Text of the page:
At what premium are they no longer worth holding?
OCSL has grown to close to 45% of my direct individual stock holdings, not to be confused with my total equity exposure though funds and indexes . Yesterday as its share price exceeded December's NAV, I trimmed the position slightly at $7.47. I plan to trim further at $7.60, and more near $8.00. I plan to add below the most recently announced NAV.
ADS Analytics profile picture
@KMR holder Yep very good question. You can think of it in relative terms to the overall sector i.e. so long as something remains cheap to the sector it's attractive. The risk here is that if the overall sector is expensive then something that's cheap to the sector can still be expensive in absolute terms.

Or you can think of it in absolute terms which is a more difficult question. Here, you'd want to think of at least 2 things : 1) the potential NII uplift from higher Libor over the next 2 years and 2) the potential impact of a recession if we have one over the same time frame on default rates. This way to think about it is more speculative but more important for longer-term returns. The answer here will also be different for different investors - those who are "through-the-cycle" investors and those who are more tactical will respond differently to the same data.

KMR holder profile picture
@ADS Analytics When I buy a stock, I look for high teens annual returns with little downside risk. Since my initial OCSL purchase in May 2018, it has exceeded my expectations, returning a 22.52% CAGR. I have been able to do much better trading around a growing core position.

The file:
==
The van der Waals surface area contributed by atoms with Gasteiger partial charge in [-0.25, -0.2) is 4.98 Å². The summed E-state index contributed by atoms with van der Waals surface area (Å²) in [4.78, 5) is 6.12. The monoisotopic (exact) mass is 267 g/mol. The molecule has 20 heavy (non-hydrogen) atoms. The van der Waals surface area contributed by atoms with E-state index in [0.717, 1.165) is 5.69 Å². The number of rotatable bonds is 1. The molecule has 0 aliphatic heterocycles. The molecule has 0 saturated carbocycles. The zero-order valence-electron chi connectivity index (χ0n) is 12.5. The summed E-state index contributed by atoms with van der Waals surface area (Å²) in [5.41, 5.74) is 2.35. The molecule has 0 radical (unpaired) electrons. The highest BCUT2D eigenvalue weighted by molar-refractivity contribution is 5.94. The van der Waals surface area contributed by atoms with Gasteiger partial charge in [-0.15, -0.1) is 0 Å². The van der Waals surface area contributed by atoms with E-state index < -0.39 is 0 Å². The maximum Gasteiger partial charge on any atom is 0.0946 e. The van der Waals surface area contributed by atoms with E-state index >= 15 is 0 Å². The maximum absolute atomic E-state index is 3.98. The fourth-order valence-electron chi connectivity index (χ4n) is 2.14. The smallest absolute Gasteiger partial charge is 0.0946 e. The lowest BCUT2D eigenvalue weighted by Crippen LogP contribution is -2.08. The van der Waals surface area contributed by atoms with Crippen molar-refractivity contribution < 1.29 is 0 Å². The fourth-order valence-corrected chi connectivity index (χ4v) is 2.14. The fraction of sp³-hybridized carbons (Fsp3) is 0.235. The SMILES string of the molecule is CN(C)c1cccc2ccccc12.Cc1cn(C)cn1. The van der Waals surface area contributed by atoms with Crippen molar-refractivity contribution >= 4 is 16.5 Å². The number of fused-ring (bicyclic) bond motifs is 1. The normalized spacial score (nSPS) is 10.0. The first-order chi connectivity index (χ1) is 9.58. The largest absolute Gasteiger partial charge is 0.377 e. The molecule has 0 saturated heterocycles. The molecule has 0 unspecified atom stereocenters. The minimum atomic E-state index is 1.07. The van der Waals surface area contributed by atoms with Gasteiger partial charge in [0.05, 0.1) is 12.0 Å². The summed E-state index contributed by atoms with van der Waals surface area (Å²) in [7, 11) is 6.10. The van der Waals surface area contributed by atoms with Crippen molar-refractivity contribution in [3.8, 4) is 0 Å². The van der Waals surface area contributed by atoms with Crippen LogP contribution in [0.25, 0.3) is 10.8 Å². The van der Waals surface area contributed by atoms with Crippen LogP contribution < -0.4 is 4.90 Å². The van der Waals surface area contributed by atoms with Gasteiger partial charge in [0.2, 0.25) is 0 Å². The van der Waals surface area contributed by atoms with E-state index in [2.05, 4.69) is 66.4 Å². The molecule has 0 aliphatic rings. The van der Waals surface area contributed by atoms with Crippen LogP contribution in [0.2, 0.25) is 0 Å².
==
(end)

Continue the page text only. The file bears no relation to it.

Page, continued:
Today I don't see a BDC which can be reliably expected to perform to that level going forward, so I have been in capital preservation mode with my BDC positions, which is almost entirely OCSL. I just exited a small FDUS position as it rose rapidly above NAV. Two weeks ago I reentered ARCC in a small way and plan to exit at a 15% premium. My gain in ARCC has been more than 8%.

I retain my large OCSL position today in part because I would classify it as a true bond substitute for my portfolio when it trades around NAV. When one looks at it dispassionately all it really is is a levered portfolio of floating rate debt managed by one of the world's most risk averse and skilled debt managers. At NAV or below I don't really consider it to be a stock.

I believe that holding a BDC such as OCSL or GBDC at or close to NAV should reliably provide investors an income stream close to their yield on NAV with little long term capital risk. If I were to treat them as stocks, I would demand much more, I don't believe one can expect that without them trading at significant discounts.
@KMR holder Thanks for your comment. How do you track NAV so closely?
I do not try to guess moves in ARCC stock. It has and will continue to be a long term holding for me. I consider this “BEST OF BREED” of BDCs to be the long term buy and hold of my portfolio. Good investing all.
Income4ever aka Cyclenut profile picture
Agree, Long MAIN as well, HRZN and looking to scoop up HTGC -$16.75
@Income4ever aka Cyclenut: I agree. My second largest holding is MAIN!
@Javelina Looking at the daily price of many stocks, one sees occasional evidence of a random walk. The balance of supply and demand for shares on a daily basis tends to be the reason. Often investors want to wait to purchase shares until they see a price decline. Similarly investors seeking to sell (but under no immediate pressure to sell) will often wait until the price goes up. Assuming a reasonable supply of stock for sale and a reasonable demand, the price of many stocks yo-yo. Check out XOM.

It follows that seeing these price swings, some investors engage in day trading. Some even make a profit utilizing that technique.

I've discovered that I'm no good at day trading. So, I buy for the long haul and for dividend income.
Will104 profile picture
Got out of HRZN and have had a great run with TRIN

Tempted to take profits in TRIN - but probably will re-load ARKK puts as a hedge